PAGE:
Dyck Paths of length 2n and permutations on [n] that avoid a pattern of length three are both counted by the Catalan numbers.  Naturally there exists bijections between the two sets. Remarkably, given the right choice of bijection, both of these random objects converge (in some sense) to the same thing, Brownian excursion.  This connection to Brownian excursion helps answer all sorts of questions about the permutations.  More importantly the connection leads to many new questions. This is joint work with Christopher Hoffman and Douglas Rizzolo.  
2:45-
3:15pm

Eric Marberg
Stanford University
From 2-periodic functors in the category of Soergel bimodules
to q-analogues of Chebyshev polynomials via the Metropolis algorithm
Let W be a Coxeter group and let H(q) be its Iwahori-Hecke algebra.  For each involution * of W, there exists a certain H(q)-module M,
recently studied by Lusztig and Vogan, with a basis given by the *-twisted involutions in W. The action of the standard generators of H(q) on one simple basis of M describes a Markov chain on the set of twisted involutions in W. When W is finite, this Markov chain has a
stationary distribution in which the probability of being at a given element is equal to a simple function of the length divided by a
certain normalizing constant L_W(q). This normalizing constant may be interpreted as an analogue of the Poincare series for twisted
involutions, and is well-defined for any Coxeter group. When studying L_W(q) for affine Weyl groups, it is natural to introduce a certain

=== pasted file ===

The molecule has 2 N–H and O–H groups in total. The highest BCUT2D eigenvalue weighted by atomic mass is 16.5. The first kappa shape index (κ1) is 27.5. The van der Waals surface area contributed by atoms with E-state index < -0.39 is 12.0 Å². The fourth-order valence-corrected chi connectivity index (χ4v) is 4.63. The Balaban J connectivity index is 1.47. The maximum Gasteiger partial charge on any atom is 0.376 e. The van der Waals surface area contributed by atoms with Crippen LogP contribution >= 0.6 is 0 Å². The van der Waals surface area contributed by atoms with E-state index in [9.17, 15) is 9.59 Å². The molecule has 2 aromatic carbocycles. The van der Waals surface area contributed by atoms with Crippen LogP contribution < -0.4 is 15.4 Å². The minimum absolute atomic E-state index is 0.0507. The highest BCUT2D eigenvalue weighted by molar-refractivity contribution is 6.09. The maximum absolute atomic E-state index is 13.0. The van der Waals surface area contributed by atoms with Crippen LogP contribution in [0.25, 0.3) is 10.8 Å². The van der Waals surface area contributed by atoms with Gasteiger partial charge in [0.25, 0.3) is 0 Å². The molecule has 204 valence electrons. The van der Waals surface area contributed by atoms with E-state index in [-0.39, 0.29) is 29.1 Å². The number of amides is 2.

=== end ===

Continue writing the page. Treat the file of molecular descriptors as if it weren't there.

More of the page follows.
bivariate generalization T_W(x,q), which reduces to L_W(q) on setting x=1. Remarkably, in type A the generalized series T_W(x,q) gives a
q-analogue of the Chebyshev polynomials of the first kind. Even more surprisingly, these q-analogues have previously appeared in recent
work of Cigler, in an entirely unrelated context. This is joint work with Megan Bernstein and Graham White.
3:15-
4:00pm
Coffee break
4:00-
5:00pm

Volkmar Welker
Universitaet Marburg, Germany
Associahedra and initial ideals of classical ideals
We give a survey on work over the last ten years that relates
initial ideals of classical ideals (such as determinantal,
Pfaffian, Plücker relations, etc.) and various generalizations of 
the associahedron.


Directions and Parking

Directions to Stanford University are best found by asking Google Maps to direct you to the Stanford Oval.  If you are driving, parking (which is free on weekends unless otherwise marked) is available in a number of places on campus.  The closest spaces to the math department are around the oval, but you can find a number of 'A' and 'C' spaces marked on this map.  Note that most spaces are not particularly close to the department, so plan some time to walk from your car.


Carpooling

It is possible to take public transit to Stanford University, but be aware that the nearest stops to Stanford on a Saturday morning (including the nearest Caltrain station) are approximately a mile from the mathematics department.  If you need a ride, or if you are able to give rides, please contact your local member of the BAD Math Committee or let us know below.


Organizers and Sponsors

The BAD Math Committee:


The 28th Bay Area Discrete Mathematics Day is kindly sponsored by Stanford University's Mathematics Research Center, D.E. Shaw, and Elsevier. 

  
      
   




          

BAD Math Day Registration

Registration is closed.  Lunch will be provided if you registered by September 19th.  Missed this deadline and still considering attending?  Please send email to Angela Hicks.